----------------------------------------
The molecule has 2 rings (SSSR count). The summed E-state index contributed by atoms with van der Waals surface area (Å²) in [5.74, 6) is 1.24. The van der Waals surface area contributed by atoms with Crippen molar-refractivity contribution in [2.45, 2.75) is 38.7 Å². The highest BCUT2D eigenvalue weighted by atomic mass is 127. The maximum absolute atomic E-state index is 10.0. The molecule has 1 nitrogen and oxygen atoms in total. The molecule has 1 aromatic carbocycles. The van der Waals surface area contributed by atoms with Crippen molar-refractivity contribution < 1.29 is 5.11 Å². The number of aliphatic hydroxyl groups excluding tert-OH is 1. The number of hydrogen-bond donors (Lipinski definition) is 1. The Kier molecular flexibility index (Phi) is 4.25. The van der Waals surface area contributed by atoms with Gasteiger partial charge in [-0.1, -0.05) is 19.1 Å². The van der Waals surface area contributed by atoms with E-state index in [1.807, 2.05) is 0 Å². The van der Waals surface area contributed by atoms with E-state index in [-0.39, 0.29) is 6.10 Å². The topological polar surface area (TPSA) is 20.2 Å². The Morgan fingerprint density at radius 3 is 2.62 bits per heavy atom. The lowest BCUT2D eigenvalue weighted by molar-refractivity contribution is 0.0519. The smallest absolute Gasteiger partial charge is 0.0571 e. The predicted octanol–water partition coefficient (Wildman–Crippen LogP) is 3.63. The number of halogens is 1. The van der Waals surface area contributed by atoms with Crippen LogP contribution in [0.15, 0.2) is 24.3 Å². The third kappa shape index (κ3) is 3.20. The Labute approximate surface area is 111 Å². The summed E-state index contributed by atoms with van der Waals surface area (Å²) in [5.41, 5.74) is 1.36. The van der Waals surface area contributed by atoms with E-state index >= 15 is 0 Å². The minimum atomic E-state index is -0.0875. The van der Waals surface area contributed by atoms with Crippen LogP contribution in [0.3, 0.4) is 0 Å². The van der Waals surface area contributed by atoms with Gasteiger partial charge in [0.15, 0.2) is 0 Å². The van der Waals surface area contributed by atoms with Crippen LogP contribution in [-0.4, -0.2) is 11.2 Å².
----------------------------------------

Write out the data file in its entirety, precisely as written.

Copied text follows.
The molecule has 2 rings (SSSR count). The summed E-state index contributed by atoms with van der Waals surface area (Å²) in [5.74, 6) is 1.24. The van der Waals surface area contributed by atoms with Crippen molar-refractivity contribution in [2.45, 2.75) is 38.7 Å². The highest BCUT2D eigenvalue weighted by atomic mass is 127. The maximum absolute atomic E-state index is 10.0. The molecule has 1 nitrogen and oxygen atoms in total. The molecule has 1 aromatic carbocycles. The van der Waals surface area contributed by atoms with Crippen molar-refractivity contribution < 1.29 is 5.11 Å². The number of aliphatic hydroxyl groups excluding tert-OH is 1. The number of hydrogen-bond donors (Lipinski definition) is 1. The Kier molecular flexibility index (Phi) is 4.25. The van der Waals surface area contributed by atoms with Gasteiger partial charge in [-0.1, -0.05) is 19.1 Å². The van der Waals surface area contributed by atoms with E-state index in [1.807, 2.05) is 0 Å². The van der Waals surface area contributed by atoms with E-state index in [-0.39, 0.29) is 6.10 Å². The topological polar surface area (TPSA) is 20.2 Å². The Morgan fingerprint density at radius 3 is 2.62 bits per heavy atom. The lowest BCUT2D eigenvalue weighted by molar-refractivity contribution is 0.0519. The smallest absolute Gasteiger partial charge is 0.0571 e. The predicted octanol–water partition coefficient (Wildman–Crippen LogP) is 3.63. The number of halogens is 1. The van der Waals surface area contributed by atoms with Crippen LogP contribution in [0.15, 0.2) is 24.3 Å². The third kappa shape index (κ3) is 3.20. The Labute approximate surface area is 111 Å². The summed E-state index contributed by atoms with van der Waals surface area (Å²) in [5.41, 5.74) is 1.36. The van der Waals surface area contributed by atoms with E-state index >= 15 is 0 Å². The minimum atomic E-state index is -0.0875. The van der Waals surface area contributed by atoms with Crippen LogP contribution in [0.3, 0.4) is 0 Å². The van der Waals surface area contributed by atoms with Gasteiger partial charge in [0.15, 0.2) is 0 Å². The van der Waals surface area contributed by atoms with Crippen LogP contribution in [-0.4, -0.2) is 11.2 Å².